In recent years i exotic fruits they are increasingly becoming part of the eating habits of Italians. In most cases it is tropical fruit import, which is sold in fruit and vegetable stalls at high prices. But these fruits can become an interesting opportunity to differentiate the production of farms, thanks to the high profit margins. However, even those who do not have a company can decide to grow them in the family orchard out of pure passion. In fact, growing these plants in a healthy and natural way is also possible in Italy. This is because of the climate changes in place, which make our environment more conducive to planting of trees of tropical origin. In fact, there are already successful experiences, given that people prefer to buy exotic fruit grown in Italy.
In this article we see which are the 5 species of exotic fruits that can most easily be planted in our country.
The exotic fruits come from tropical or subtropical areas, such as South America or Southeast Asia, where the climate is particularly hot throughout the year and, in addition, some periods are very rainy and humid. In our country, the ideal regions for growing exotic fruits are the southern ones and the major islands. The first specialized orchards have in fact settled in Sicily, Puglia, Calabria and Sardinia, especially along the coasts; in practice, the area of cultivation of lemons, oranges and, in general, of the citrus fruits (that is, where there is a mild climate even in winter and frosts are increasingly rare, since it is the frost the main limit of the cultivation of exotic fruits in Italy, when these are found in open fields).
The species we will deal with cannot withstand sub-zero temperatures for long periods and need adequate water availability in summer to compensate for drought.
Exotic fruits can also be grown in the central-northern Italian regions. However, we need to be more careful. In the case of a new plant, cultivation in a heated greenhouse is certainly recommended, where winter temperatures can be mitigated. The problem with this solution is that it involves considerable management costs.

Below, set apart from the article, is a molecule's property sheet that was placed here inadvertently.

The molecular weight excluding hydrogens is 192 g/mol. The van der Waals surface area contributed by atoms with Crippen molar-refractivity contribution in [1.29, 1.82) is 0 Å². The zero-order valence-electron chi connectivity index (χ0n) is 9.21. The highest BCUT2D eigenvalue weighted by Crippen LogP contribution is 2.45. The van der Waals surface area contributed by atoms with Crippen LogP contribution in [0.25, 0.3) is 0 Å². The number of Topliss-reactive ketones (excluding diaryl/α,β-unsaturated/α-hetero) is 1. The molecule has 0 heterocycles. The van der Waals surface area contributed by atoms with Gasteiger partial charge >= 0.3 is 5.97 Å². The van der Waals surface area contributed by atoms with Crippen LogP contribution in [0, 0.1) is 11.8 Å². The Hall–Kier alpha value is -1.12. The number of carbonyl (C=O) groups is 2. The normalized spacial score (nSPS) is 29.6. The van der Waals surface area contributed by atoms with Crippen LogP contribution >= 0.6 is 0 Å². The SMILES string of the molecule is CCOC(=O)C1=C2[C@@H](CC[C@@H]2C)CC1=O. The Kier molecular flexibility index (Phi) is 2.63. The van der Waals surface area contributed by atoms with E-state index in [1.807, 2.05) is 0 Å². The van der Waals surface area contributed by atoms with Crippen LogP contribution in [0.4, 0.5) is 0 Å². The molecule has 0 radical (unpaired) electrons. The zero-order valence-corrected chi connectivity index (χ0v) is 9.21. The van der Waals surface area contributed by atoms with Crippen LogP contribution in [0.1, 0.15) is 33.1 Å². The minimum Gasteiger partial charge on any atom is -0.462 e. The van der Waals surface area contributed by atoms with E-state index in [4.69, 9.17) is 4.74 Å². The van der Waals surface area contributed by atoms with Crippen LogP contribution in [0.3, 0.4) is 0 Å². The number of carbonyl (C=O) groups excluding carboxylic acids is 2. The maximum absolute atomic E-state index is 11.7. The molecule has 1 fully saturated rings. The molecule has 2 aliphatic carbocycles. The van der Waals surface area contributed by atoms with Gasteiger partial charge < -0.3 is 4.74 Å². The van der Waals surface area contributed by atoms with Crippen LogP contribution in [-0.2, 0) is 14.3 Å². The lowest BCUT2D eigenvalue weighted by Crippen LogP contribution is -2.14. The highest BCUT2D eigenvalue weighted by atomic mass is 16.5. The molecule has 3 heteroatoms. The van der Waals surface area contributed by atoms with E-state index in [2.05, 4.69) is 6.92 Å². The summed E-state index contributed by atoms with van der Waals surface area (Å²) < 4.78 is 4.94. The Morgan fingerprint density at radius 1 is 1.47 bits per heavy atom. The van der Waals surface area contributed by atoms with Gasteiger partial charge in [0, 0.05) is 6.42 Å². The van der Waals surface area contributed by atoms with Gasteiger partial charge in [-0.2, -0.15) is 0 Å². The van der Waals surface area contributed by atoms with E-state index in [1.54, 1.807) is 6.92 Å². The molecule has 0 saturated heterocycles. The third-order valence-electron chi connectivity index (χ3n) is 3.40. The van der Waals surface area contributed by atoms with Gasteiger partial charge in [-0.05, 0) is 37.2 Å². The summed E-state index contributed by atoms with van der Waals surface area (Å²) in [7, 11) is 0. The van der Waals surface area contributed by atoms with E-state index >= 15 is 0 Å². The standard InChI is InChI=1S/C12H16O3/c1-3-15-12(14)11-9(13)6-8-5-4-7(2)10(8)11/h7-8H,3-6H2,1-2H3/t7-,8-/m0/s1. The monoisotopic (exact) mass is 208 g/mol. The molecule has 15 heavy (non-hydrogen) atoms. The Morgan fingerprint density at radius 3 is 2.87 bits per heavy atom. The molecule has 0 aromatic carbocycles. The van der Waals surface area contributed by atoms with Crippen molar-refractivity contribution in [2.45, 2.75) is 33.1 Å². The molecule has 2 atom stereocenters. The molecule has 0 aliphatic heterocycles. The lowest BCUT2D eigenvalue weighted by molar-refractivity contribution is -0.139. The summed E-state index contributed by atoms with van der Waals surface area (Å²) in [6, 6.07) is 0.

Another alternative, specific for family orchards, is the cultivation of tropical fruits in pots, so as to protect the trees when the bitter cold arrives.
In first place among the exotic fruits to be grown in Italy we certainly place theavocado, botanical name American Persea. Starting the cultivation of this tree is very simple starting from its large seed, which is partially placed in water and supported with toothpicks. However, it is more complex to bring the tree to bear fruit. It is a cross-pollinated species, and therefore needs specimens of different varieties in order to bear fruit. Very often, therefore, avocado is grown in pots as a simple medium-sized ornamental plant.
In the South, on the other hand, it is successfully cultivated intensively in Sicily and Puglia, giving farmers great satisfaction. The soft fruits ripen in our latitudes in autumn. They are usually employed in tasty recipes, the most famous of which is the guacamole sauce.
Another particularly popular exotic fruit is the mango, Mangifera indicates. Known as the king of fruits, is a species native to India. It is successfully grown on all 5 continents, and is probably the most consumed fruit in the world. In the areas of origin, the mango tree is impressive and can even exceed 40 m in height. In our latitudes, particularly in Sicily, smaller varieties are grown, which are better suited to our climate. The mango, among the exotic trees, is the most sensitive to frost, which it really does not tolerate. On the other hand, it bears the heat very well, even with temperatures reaching 50 ° C! The species is self-fertile, and therefore can also be cultivated in single specimens.
The fruit is sweet and soft and ripens from summer to autumn. It is harvested when it starts to change color and is still a bit unripe. It must not ripen too much on the plant.
Among the exotic fruits, the most valuable from an economic point of view is certainly the finger lime, Citrus australasica, also known as lemon caviar. It is a small citrus plant of Australian origin, very similar to the more Mediterranean lemon. The finger lime gives life to a small plant, which usually does not exceed 2-3 meters in height. It is therefore ideal for greenhouse or pot cultivation. Its peculiarity is in its fruits, which can reach exorbitant prices on the market. We are talking about small cylindrical and elongated citrus fruits, with different colors depending on the variety. Inside, they are composed of many small cylindrical vesicles, which are not enclosed in a film as is the case with the atria citrus fruits. They remind us of the appearance of caviar and when they are cut, the vesicles fall in cascade.